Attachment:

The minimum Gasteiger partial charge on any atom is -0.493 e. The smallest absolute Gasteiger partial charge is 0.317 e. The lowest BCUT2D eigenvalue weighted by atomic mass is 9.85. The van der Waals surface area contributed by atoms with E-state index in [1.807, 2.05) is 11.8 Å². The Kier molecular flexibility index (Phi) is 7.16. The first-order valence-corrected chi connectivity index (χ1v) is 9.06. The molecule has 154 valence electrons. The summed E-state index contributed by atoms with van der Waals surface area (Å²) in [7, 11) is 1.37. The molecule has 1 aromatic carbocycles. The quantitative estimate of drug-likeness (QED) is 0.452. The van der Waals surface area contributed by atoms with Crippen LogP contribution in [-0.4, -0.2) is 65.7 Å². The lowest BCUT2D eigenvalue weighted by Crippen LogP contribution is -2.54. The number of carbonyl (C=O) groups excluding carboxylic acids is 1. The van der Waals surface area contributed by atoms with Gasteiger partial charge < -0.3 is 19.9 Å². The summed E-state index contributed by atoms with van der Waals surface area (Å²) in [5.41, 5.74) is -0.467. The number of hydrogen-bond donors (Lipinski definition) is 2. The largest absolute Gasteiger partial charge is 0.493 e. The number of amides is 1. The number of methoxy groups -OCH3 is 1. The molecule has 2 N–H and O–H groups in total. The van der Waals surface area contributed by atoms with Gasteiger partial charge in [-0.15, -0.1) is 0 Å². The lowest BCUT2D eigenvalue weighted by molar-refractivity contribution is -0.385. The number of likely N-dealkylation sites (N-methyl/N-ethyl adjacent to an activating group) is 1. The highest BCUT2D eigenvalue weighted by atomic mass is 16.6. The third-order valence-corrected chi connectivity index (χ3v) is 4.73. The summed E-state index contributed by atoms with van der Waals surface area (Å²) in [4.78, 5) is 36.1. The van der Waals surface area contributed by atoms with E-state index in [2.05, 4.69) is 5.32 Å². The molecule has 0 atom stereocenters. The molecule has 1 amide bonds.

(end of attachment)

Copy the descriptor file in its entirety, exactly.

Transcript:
The minimum Gasteiger partial charge on any atom is -0.493 e. The smallest absolute Gasteiger partial charge is 0.317 e. The lowest BCUT2D eigenvalue weighted by atomic mass is 9.85. The van der Waals surface area contributed by atoms with E-state index in [1.807, 2.05) is 11.8 Å². The Kier molecular flexibility index (Phi) is 7.16. The first-order valence-corrected chi connectivity index (χ1v) is 9.06. The molecule has 154 valence electrons. The summed E-state index contributed by atoms with van der Waals surface area (Å²) in [7, 11) is 1.37. The molecule has 1 aromatic carbocycles. The quantitative estimate of drug-likeness (QED) is 0.452. The van der Waals surface area contributed by atoms with Crippen LogP contribution in [-0.4, -0.2) is 65.7 Å². The lowest BCUT2D eigenvalue weighted by Crippen LogP contribution is -2.54. The number of carbonyl (C=O) groups excluding carboxylic acids is 1. The van der Waals surface area contributed by atoms with Gasteiger partial charge < -0.3 is 19.9 Å². The summed E-state index contributed by atoms with van der Waals surface area (Å²) in [5.41, 5.74) is -0.467. The number of hydrogen-bond donors (Lipinski definition) is 2. The largest absolute Gasteiger partial charge is 0.493 e. The number of amides is 1. The number of methoxy groups -OCH3 is 1. The molecule has 2 N–H and O–H groups in total. The van der Waals surface area contributed by atoms with Gasteiger partial charge in [-0.15, -0.1) is 0 Å². The lowest BCUT2D eigenvalue weighted by molar-refractivity contribution is -0.385. The number of likely N-dealkylation sites (N-methyl/N-ethyl adjacent to an activating group) is 1. The highest BCUT2D eigenvalue weighted by atomic mass is 16.6. The third-order valence-corrected chi connectivity index (χ3v) is 4.73. The summed E-state index contributed by atoms with van der Waals surface area (Å²) in [4.78, 5) is 36.1. The van der Waals surface area contributed by atoms with E-state index in [2.05, 4.69) is 5.32 Å². The molecule has 0 atom stereocenters. The molecule has 1 amide bonds.